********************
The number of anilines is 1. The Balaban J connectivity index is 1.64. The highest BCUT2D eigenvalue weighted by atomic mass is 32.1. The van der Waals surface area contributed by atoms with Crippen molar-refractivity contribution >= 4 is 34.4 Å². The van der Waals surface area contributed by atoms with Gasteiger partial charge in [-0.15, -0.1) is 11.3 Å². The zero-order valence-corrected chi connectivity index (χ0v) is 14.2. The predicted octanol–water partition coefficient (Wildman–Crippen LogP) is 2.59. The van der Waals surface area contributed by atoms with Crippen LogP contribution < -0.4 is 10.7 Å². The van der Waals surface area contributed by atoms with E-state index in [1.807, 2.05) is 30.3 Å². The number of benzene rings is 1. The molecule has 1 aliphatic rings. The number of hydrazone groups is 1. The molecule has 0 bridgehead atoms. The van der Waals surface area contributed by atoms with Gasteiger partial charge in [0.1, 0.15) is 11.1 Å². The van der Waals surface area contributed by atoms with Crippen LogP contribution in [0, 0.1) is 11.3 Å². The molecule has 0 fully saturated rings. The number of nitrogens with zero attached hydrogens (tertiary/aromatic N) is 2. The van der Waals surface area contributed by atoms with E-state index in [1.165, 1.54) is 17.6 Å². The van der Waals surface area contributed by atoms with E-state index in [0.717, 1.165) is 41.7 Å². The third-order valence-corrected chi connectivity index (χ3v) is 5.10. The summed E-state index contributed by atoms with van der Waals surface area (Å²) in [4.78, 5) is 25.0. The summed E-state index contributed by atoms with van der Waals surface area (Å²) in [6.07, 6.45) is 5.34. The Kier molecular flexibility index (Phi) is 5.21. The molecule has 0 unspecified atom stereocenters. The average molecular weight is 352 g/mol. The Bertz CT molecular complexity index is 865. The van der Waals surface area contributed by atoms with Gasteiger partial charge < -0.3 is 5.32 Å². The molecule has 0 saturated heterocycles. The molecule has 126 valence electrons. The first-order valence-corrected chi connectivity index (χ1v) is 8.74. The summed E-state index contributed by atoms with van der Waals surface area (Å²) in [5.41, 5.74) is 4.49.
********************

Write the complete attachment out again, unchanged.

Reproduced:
The number of anilines is 1. The Balaban J connectivity index is 1.64. The highest BCUT2D eigenvalue weighted by atomic mass is 32.1. The van der Waals surface area contributed by atoms with Crippen molar-refractivity contribution >= 4 is 34.4 Å². The van der Waals surface area contributed by atoms with Gasteiger partial charge in [-0.15, -0.1) is 11.3 Å². The zero-order valence-corrected chi connectivity index (χ0v) is 14.2. The predicted octanol–water partition coefficient (Wildman–Crippen LogP) is 2.59. The van der Waals surface area contributed by atoms with Crippen LogP contribution < -0.4 is 10.7 Å². The van der Waals surface area contributed by atoms with E-state index in [1.807, 2.05) is 30.3 Å². The number of benzene rings is 1. The molecule has 1 aliphatic rings. The number of hydrazone groups is 1. The molecule has 0 bridgehead atoms. The van der Waals surface area contributed by atoms with Gasteiger partial charge in [0.1, 0.15) is 11.1 Å². The van der Waals surface area contributed by atoms with Crippen LogP contribution in [0, 0.1) is 11.3 Å². The molecule has 0 fully saturated rings. The number of nitrogens with zero attached hydrogens (tertiary/aromatic N) is 2. The van der Waals surface area contributed by atoms with E-state index in [1.165, 1.54) is 17.6 Å². The van der Waals surface area contributed by atoms with E-state index in [0.717, 1.165) is 41.7 Å². The third-order valence-corrected chi connectivity index (χ3v) is 5.10. The summed E-state index contributed by atoms with van der Waals surface area (Å²) in [4.78, 5) is 25.0. The summed E-state index contributed by atoms with van der Waals surface area (Å²) in [6.07, 6.45) is 5.34. The Kier molecular flexibility index (Phi) is 5.21. The molecule has 0 unspecified atom stereocenters. The average molecular weight is 352 g/mol. The Bertz CT molecular complexity index is 865. The van der Waals surface area contributed by atoms with Gasteiger partial charge < -0.3 is 5.32 Å². The molecule has 0 saturated heterocycles. The molecule has 126 valence electrons. The first-order valence-corrected chi connectivity index (χ1v) is 8.74. The summed E-state index contributed by atoms with van der Waals surface area (Å²) in [5.41, 5.74) is 4.49.